In a country like India when you decide to love and marry a girl you need to marry her family as well. There begins the problem. Krish’s incredibly loud Punjabi mother won’t accept the Tamilian Ananya with her insipid family of three and vice versa.
While reading Chetan Bhagat’s 2 States the only thing that kept striking my mind was the fact that this book would someday be adapted into another masala movie which we would waste our money on.
Even though I was not exactly pleased with the dramatic book, I somehow lasted till the end.
For all those who have read the novel, the movie is pretty much the same. Right from the IIM setting to the chai-cutting the two couple share – the plot is a downright adaptation of the book.
The only change is that a hefty Krish Malhotra (who is Chetan Bhagat himself) is replaced by a well toned Arjun Kapoor whose personality is brought down by his geeky glasses. Really! Couldn’t the makers be a bit more convincing?
For those who haven’t read the story 2 States is about Krish Malhotra, an aspiring writer who studies at IIM-Ahmedabad. Luckily, he meets the only ‘hot and gori’ Tamilian Ananya Swaminathan (Alia Bhatt) while she is fighting over a ‘bad sambhar’ in the campus canteen.
They develop a nice little friendship over studies and chicken. The guy tries to apply the ‘avoid-the-girl’ phenomenon which makes them fall in love, eventually.
But in a country like India when you decide to love and marry a girl you need to marry her family as well. There begins the problem. Krish’s incredibly loud Punjabi mother won’t accept the Tamilian Ananya with her insipid family of three and vice versa.
I remember hating Chetan Bhagat’s Three Mistakes of My Life but what Abhishek Kapoor did to the film was absolutely applause worthy. Not only did the film surpass the book by miles but it was also one of the best films that came out last year.
I wanted something similar to happen with this film. With a talented filmmaker 2 States could have been a classic rom-com drama if not much. But Abhishek Varman’s screenplay and direction makes the film lesser fun and overly melodramatic. It is something that can only be liked by people who go to cinemas after a decade or so.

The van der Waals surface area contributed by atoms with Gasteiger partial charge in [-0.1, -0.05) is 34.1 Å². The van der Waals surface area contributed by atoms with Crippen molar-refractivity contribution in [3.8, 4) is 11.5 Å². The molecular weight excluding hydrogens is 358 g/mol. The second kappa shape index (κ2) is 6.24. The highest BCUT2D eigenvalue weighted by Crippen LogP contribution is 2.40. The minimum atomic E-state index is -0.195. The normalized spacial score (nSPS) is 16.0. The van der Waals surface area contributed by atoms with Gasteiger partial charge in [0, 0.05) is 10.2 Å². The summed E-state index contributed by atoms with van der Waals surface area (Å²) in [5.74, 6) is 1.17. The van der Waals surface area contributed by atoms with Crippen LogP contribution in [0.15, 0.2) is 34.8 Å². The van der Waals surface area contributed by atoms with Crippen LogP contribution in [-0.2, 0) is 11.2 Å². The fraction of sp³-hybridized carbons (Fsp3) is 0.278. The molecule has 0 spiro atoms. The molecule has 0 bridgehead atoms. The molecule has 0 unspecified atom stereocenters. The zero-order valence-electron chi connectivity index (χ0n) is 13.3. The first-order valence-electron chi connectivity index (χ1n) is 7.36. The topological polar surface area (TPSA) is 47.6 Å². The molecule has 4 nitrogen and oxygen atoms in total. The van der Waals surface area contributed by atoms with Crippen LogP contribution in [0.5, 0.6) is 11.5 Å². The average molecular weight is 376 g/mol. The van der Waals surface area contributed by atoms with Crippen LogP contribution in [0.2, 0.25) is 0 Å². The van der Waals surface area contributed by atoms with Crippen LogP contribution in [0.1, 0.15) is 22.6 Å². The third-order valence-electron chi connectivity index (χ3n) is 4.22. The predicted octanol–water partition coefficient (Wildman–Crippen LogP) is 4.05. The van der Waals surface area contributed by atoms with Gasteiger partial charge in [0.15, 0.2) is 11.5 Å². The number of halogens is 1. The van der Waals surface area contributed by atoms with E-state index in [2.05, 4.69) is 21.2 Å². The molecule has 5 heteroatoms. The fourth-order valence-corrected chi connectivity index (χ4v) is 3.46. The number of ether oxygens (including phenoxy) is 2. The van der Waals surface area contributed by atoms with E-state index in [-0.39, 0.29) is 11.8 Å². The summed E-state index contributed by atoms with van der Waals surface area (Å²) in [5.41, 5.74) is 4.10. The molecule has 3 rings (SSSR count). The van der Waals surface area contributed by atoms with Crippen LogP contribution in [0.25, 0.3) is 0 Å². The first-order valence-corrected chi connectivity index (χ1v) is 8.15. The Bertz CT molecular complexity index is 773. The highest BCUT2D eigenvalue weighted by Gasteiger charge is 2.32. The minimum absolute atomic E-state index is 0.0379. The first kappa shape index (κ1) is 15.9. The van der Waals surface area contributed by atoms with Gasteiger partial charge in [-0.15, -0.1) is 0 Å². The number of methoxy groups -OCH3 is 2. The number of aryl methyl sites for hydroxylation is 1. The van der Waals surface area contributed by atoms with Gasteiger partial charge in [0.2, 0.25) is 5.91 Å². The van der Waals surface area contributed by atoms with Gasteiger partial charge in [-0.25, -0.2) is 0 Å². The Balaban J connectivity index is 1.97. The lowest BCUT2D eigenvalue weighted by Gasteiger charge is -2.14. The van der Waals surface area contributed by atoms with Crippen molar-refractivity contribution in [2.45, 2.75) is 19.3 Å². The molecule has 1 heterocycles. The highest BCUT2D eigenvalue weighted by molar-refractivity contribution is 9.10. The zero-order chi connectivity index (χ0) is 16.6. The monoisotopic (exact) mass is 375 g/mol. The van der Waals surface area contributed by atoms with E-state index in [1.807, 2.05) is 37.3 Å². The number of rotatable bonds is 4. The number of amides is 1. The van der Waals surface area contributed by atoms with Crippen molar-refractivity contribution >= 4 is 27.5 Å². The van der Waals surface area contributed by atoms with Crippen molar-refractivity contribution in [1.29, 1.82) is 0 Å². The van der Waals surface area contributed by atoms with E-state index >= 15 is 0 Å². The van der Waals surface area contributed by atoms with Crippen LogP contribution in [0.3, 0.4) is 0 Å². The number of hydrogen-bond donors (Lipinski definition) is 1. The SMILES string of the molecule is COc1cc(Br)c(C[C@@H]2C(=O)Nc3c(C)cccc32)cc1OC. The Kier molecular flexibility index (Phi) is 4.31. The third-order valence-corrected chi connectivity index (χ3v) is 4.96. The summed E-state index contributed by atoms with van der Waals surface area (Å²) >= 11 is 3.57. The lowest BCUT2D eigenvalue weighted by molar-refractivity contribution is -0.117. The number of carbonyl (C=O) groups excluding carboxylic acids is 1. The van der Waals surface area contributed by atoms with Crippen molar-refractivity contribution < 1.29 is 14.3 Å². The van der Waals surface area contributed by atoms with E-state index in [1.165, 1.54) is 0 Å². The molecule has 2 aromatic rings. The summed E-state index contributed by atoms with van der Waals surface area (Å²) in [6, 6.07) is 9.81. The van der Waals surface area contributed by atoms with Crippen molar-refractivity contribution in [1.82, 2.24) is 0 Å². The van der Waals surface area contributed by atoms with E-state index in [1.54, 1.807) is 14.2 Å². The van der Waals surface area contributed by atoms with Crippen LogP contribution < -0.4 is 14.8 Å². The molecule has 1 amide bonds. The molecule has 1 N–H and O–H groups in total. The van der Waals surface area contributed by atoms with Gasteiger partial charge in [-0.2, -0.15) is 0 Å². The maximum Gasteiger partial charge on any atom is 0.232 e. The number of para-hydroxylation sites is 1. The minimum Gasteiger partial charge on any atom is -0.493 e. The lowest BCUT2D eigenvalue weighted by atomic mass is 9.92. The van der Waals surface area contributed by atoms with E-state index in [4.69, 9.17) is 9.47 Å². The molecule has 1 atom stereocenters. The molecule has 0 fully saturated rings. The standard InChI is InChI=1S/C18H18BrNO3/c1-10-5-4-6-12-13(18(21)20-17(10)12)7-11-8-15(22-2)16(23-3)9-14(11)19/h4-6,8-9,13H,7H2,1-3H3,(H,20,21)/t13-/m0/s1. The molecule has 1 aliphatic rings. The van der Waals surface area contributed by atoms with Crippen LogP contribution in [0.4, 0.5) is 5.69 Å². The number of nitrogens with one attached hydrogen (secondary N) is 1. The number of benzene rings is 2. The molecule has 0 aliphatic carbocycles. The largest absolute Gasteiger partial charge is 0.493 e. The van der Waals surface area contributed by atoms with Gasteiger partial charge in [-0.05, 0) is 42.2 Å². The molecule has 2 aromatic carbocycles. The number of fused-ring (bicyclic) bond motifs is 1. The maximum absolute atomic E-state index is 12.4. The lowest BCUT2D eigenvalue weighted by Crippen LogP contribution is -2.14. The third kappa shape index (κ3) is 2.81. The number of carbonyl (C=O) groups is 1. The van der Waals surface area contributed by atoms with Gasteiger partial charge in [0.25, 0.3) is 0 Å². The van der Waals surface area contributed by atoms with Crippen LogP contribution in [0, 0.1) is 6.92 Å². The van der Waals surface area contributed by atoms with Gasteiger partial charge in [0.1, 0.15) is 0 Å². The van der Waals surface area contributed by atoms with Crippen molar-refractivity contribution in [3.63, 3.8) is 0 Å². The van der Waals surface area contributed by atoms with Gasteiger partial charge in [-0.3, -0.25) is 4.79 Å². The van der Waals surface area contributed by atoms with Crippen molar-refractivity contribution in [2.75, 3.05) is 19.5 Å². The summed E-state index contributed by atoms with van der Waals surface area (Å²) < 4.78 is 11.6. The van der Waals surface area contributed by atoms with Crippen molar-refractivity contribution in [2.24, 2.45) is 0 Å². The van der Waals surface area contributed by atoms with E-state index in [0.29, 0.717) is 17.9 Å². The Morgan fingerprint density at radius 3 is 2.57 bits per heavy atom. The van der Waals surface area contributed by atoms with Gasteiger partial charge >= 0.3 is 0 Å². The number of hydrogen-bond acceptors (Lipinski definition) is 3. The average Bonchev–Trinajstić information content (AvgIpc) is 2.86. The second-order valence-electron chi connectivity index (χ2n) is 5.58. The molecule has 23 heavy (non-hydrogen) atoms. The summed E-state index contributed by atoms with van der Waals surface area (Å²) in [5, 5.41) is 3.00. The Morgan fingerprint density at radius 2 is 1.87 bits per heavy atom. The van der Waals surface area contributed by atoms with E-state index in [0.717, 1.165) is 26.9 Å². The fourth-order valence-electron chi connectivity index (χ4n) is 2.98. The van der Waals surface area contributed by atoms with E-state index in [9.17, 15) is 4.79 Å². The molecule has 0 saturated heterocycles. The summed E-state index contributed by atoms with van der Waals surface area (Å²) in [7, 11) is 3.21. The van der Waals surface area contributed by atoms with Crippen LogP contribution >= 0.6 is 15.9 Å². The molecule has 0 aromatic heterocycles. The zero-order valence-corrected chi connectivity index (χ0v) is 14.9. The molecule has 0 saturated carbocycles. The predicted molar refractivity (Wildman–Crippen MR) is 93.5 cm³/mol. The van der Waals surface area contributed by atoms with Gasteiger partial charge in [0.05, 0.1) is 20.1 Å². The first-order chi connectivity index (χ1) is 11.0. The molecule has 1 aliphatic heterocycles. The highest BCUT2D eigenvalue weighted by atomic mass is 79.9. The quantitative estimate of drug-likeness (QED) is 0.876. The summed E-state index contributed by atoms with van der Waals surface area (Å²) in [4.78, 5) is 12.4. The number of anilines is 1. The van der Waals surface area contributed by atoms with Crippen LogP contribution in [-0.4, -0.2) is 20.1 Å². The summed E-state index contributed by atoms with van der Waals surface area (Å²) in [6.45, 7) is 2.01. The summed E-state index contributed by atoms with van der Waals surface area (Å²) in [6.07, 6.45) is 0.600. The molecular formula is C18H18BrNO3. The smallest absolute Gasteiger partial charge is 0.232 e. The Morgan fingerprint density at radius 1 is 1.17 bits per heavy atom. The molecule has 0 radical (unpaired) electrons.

The film is not bad. It will please a handful of people, especially those who like films with a North vs South premise, and that of a protagonist who suffers from an alcoholic-father issue. But the healthy premise is killed by a lack of glued screenplay.
The movie tries but never comes out of the usual ladai-jhadga, petty jokes and over-simplistic dialogues that are intended to come out as amazing but fuses like a bad Diwali cracker.
The social issues, melodramatic fights and disagreements dominate the latter half of the film to such an extent that the romance between the lead pair never seems to be convincing. The key scenes of the book which should have made the film a better watch fail to ignite any kind of emotion.
The film heavily weighs on the director’s creativity and he doesn’t manage to bring out a strong performance from Alia Bhatt who has proved what she is capable of in her previous film.
Arjun Kapoor performs well but only in parts, he neither manages to play a puppy-eyed lover well, nor manages to do justice to the role of a son who is suffering from daddy issues.
Shiv Kumar and Revathy as the South Indian parents are effective and subtle, but are again stereotypical in every sense. Amrita Singh as the loud mother is pleasant enough while the only saving grace of the film is the ever so angry drunken father played by Ronit Roy though it maybe because he plays the same character for the second or third time (the first being Udaan).
The music is good but the songs do no good to the already lengthy melodramatic drama.
Final Verdict: The protagonist in the film at a point exclaims: ‘Kahaani main hero ho na ho, kahaani hero honi chaiye.’ I wish there was something hero-fic in the movie. Sadly there isn’t much to cheer for!
Shikhar Verma is a Member of Moviemaniacs Facebook Group. The opinions shared by the reviewers are their personal opinions and does not reflect the collective opinion of Moviemaniacs Facebook Group or Learning and Creativity emagazine.
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